Saturday, March 31, 2012

Latin America to test Obama's commitment to his official position on the Malvinas/Falklands

Argentine President Cristina Fernández is planning to present Argentina's case for the cession of the Malvinas Islands (Falklands) by Brtain on July 14 before the UN Committee on Decolonization, according to Fernando Cibeira in La perdida perla austral Página 12 31.02.2012. Cibeira writes that the President's attendance is a diplomatic escalation (my translation):

It is nothing usual. Including the fact that it is strange even for chancellors to appear; that a president is doing so is highly unusual. Traditionally, Argentina sends descendants of the original population expelled from the islands to the British do the same with kelper leaders ["kelpers" are current residents of the Malvinas Islands]. They render their arguments and later the representatives of the countries do the same, although the United Kingdom prefers not to speak in face of the obviously foregone conclusion of the vote in opposition that they will receive. CFK [President Fernández] plans to travel together with a delegation of opposition leader to demonstrates that the demand constitutes a policy of state. In this sense, in the government it highlights the orphanhood in which the intellectuals remain who signed an "alternative version" of the conflict which has not received the support of any political party.
The "alternative vision" referred to was a statement by some opposition leaders and intellectuals that essentially supports the British position that the current overwhelmingly British population of the Malvinas should have the final decision on their national affiliation. (Juan Ignacio Irigaray, Se agrieta el sentimiento 'malvinero' en Argentina El Mundo 21.02.2102)

Cibeira reports that Cristina's government is making Malvinas-related issues far more prominent in international forums as part of her diplomatic offensive demanding that Britain open formal negotiations over the status of the Malvinas. At the conference on nuclear security in South Korea, Héctor Timerman demanded that Britain reveal whether it had a nuclear submarine in the South Atlantic, which Britain refused to do, even though it is prohibited by the Tlatelolco Treaty from introducing nuclear weapons to the area.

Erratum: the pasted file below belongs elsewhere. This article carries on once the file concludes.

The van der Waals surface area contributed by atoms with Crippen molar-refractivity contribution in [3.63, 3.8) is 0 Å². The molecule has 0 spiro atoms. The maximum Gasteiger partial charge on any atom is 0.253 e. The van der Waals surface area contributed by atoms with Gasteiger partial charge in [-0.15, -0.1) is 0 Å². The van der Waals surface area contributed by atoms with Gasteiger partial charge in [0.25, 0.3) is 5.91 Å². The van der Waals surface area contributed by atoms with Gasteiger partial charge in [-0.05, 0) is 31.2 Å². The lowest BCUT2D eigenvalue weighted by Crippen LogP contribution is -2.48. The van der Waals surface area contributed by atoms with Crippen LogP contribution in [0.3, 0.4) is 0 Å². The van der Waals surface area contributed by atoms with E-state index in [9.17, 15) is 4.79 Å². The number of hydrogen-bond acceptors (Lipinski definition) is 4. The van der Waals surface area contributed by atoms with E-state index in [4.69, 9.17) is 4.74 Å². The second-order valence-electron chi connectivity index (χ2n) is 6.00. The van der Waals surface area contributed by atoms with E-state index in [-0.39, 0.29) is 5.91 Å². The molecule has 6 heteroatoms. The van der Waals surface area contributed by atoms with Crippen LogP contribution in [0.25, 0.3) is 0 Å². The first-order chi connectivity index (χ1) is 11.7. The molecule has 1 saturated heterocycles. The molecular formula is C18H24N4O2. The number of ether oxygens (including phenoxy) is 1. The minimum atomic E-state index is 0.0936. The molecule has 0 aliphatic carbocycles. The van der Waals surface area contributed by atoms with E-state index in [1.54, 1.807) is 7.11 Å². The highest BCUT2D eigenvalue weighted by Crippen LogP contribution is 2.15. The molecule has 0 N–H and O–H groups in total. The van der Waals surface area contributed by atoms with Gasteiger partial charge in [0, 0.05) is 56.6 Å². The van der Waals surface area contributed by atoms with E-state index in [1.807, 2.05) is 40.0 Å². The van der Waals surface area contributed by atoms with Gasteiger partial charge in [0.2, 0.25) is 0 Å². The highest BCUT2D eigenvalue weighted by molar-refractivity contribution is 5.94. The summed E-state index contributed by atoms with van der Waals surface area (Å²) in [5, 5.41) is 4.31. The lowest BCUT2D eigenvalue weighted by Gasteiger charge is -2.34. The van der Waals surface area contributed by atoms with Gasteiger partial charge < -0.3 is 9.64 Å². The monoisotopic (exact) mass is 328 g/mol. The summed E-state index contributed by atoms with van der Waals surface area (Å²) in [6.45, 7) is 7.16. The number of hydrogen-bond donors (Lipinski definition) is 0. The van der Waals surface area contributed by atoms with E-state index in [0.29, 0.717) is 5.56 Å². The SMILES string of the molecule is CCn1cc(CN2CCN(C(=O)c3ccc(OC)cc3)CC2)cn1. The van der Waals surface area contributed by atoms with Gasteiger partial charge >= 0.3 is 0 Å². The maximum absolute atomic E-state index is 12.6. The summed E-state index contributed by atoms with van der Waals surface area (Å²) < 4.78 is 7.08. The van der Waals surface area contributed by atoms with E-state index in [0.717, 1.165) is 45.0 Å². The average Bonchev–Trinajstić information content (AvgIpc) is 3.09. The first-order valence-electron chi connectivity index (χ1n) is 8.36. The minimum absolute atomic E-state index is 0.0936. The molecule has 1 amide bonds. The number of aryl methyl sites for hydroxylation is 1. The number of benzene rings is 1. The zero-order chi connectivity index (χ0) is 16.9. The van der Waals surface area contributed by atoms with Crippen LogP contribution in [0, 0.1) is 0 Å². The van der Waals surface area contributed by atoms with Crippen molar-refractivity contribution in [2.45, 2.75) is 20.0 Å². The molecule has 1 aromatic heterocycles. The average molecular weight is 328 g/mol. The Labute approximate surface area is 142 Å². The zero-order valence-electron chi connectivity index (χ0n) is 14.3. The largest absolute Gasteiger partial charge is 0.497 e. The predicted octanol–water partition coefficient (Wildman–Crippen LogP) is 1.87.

At the Summit of the Americas April 14-15 in Cartegena, Colombia, Argentina and other Latin American nations will raise the issue in an attempt to pressure the United States into asserting its formal position in support of Argentine-British negotiations more firmly.

Britain seized the Malvinas back in 1833 and has held them ever since. Argentina has never recognized Britain's claim to the islands. Since the territory includes drilling rights to substantial offshore oil reserves, Argentina is likely to keep actively pressing its rights there, including legal actions against firms drilling for oil under British agreements. Cristina's Administration has articulated clearly that they are pursuing their claims by non-military means, which has wrong-footed Britain diplomatically because David Cameron's government has indulged in military saber-rattling in response. Sad to say, the opposition Labour Party is backing Cameron's position on refusing to negotiate.

Cristina has assembled an impressive Latin American coalition of support for the Argentine position on the Malvinas. (Causa común de todos los latinoamericanos Página 12 31.03.2012)

April 2 of this year will be the 30th anniversary of the beginning of the Malvinas war, in which the Argentine military dictatorship of the time seized the Malvinas by force, initiating war with Britain under Prime Minister Maggie Thatcher. Active fighting continued until June 14, 1982. Only after the war did Britain first grant British citizenship to residents born in the Malvinas, though it had been held by Britain continuously since 1833.

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